Tuesday, January 24, 2012

The Human Factor in Project Management

By Kevin Ciccotti.

If you’re a Project Management Professional, one thing I know about you is that you tend to love data and statistics. You’re constantly collecting, analyzing, and combing through information to validate or mitigate project issues that you may encounter. Fair enough. Data is incredibly important in our world. And sometimes we become so obsessed with data and statistics, that we miss what’s right in front of us.

Let’s talk for a moment about why projects fail. I know, not very sexy. We don’t like to focus on things that make us feel uncomfortable. And yet, by avoiding those things, we set ourselves up to repeat them. I was involved in project work for my former company for about 18 years, and have been working with PM’s as a coach for more than four years now, and the one thing I know is that projects can and do fail.

When we hold post mortem meetings to review “What went wrong?” we typically have as many answers to that question as there are people in the room. Poor communication, unclear expectations, scope creep, lack of engagement, and on and on. Certainly many of those things can and do impact our projects. When it comes to managing projects, you can have the best resources, well-defined processes, a terrific blueprint, and clearly articulated goals and outcomes. Still, the success or failure of your project will depend largely on one decisive factor – The Human Factor.

Monday, January 23, 2012

The Strategic Importance of the Enterprise Project Management Office

By Michael Stanleigh.

Many project management offices (PMOs) are not successful in addressing the strategic priorities of their organization because they are departmentally based and not enterprise-wide. This reduces their span of influence and limits corporate support. This is a finding from a comprehensive research study of 750 global organizations that was conducted by Business Improvement Architects. The research shows that PMO’s are more effective and can better impact the bottom line, when they are operating at the corporate enterprise-wide strategic level, rather than at the departmental level.

According to the study, fifty-seven percent (57%) of survey respondents indicated that all levels within an organization had not embraced the direction of the PMO. However, sixty (60%) of interviewees who headed departmentally based PMOs indicated that all levels of their departments embraced the direction of the PMO. The findings suggest that departmentally based Project Management Offices are successful in their own silos but not accepted outside their span of influence, and therefore, are unable to influence the organization as a whole.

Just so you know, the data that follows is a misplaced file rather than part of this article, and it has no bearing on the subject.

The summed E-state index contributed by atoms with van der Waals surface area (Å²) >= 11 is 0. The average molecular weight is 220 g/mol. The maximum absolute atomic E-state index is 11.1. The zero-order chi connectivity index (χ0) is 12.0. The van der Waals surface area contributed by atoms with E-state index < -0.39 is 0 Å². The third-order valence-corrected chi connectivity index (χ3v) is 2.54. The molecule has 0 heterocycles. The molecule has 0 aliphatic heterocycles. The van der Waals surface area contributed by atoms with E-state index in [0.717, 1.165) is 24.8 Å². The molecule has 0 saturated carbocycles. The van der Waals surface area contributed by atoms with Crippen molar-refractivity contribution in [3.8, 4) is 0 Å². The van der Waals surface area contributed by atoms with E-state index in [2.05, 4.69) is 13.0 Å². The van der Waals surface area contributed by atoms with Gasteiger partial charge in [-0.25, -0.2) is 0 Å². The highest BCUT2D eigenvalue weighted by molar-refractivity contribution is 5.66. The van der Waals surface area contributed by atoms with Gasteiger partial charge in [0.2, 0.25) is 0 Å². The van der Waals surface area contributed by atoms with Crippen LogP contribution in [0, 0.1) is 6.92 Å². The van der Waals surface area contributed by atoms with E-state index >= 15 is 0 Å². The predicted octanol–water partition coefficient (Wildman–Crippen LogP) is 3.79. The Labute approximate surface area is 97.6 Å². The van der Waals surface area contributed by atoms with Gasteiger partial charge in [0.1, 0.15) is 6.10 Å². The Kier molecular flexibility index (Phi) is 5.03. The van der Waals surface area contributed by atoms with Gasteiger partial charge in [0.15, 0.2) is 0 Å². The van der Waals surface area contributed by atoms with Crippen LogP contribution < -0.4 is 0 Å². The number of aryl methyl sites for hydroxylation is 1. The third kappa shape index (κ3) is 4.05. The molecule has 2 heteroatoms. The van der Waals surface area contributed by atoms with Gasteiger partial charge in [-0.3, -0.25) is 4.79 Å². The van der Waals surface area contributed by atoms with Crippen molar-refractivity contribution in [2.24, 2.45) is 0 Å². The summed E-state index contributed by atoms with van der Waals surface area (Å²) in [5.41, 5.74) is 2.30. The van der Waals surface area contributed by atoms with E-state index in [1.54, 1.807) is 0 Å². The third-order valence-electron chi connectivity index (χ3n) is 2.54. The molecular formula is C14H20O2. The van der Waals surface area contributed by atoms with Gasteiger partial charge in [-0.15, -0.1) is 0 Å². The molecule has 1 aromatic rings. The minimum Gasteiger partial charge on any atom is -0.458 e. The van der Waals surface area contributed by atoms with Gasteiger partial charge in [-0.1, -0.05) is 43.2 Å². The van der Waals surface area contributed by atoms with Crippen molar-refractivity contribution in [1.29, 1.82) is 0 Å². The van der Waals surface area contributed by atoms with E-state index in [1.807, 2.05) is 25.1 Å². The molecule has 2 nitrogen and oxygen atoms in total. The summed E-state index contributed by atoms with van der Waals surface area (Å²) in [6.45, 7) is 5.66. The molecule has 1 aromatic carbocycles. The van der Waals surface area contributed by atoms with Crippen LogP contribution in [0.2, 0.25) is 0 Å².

An examination of the traditional Project Management Office model compared to the more current corporate-wide (Enterprise) approach helps in building this case for moving the PMO to this more strategic, enterprise-wide position.

Thursday, January 19, 2012

Is Your IT Aligned With The Business?

By Nicholas Colisto

Year after year, IT survey results inevitably state that one of the top priorities for the coming year will be to align IT with the business. It is as if alignment is some unattainable and mysterious process and IT leaders prefer to avoid it out of fear of failure - or perhaps out of fear of receiving more work as a result. The topic certainly gets a lot of attention and is often the source of many articles and postings - such as this one, as well as presentations at IT conferences. After the requisite Google search, I found 3,300,000 results on the topic!

To make this posting standout and ascend above the rest of the chatter, I will describe what alignment is and precisely how to build it for your organization. That's right, the first practical guide to achieving IT alignment!

According to Control Objectives for Information and related Technology (COBIT), an IT governance framework, strategic alignment focuses on ensuring the linkage of business and IT plans; on defining, maintaining and validating the IT value proposition; and on aligning IT operations with enterprise operations. While COBIT provides the definition of what alignment is all about, I will help explain how you actually get there in the proverbial "real world." There are three stages of alignment: Order taking, Priority setting, and Strategy setting. If you get these right, you will be aligned with your business and be able to answer a resounding "YES, I HAVE ALIGNMENT" in the next CIO survey you receive on the topic.